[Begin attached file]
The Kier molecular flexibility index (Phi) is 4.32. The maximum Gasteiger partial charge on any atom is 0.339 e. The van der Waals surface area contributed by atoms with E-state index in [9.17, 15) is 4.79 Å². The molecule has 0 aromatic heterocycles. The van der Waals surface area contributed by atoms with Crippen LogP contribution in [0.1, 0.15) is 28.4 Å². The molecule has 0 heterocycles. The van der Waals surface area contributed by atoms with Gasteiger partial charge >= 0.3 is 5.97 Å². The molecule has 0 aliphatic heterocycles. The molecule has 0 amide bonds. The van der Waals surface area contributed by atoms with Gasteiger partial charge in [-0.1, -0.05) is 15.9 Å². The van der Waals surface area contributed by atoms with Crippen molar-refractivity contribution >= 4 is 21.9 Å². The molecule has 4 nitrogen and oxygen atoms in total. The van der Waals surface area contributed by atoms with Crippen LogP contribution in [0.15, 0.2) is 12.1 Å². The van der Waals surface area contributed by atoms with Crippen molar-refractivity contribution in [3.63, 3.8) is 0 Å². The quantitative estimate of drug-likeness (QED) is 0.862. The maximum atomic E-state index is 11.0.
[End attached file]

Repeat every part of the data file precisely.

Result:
The Kier molecular flexibility index (Phi) is 4.32. The maximum Gasteiger partial charge on any atom is 0.339 e. The van der Waals surface area contributed by atoms with E-state index in [9.17, 15) is 4.79 Å². The molecule has 0 aromatic heterocycles. The van der Waals surface area contributed by atoms with Crippen LogP contribution in [0.1, 0.15) is 28.4 Å². The molecule has 0 heterocycles. The van der Waals surface area contributed by atoms with Gasteiger partial charge >= 0.3 is 5.97 Å². The molecule has 0 aliphatic heterocycles. The molecule has 0 amide bonds. The van der Waals surface area contributed by atoms with Gasteiger partial charge in [-0.1, -0.05) is 15.9 Å². The van der Waals surface area contributed by atoms with Crippen molar-refractivity contribution >= 4 is 21.9 Å². The molecule has 4 nitrogen and oxygen atoms in total. The van der Waals surface area contributed by atoms with Crippen LogP contribution in [0.15, 0.2) is 12.1 Å². The van der Waals surface area contributed by atoms with Crippen molar-refractivity contribution in [3.63, 3.8) is 0 Å². The quantitative estimate of drug-likeness (QED) is 0.862. The maximum atomic E-state index is 11.0.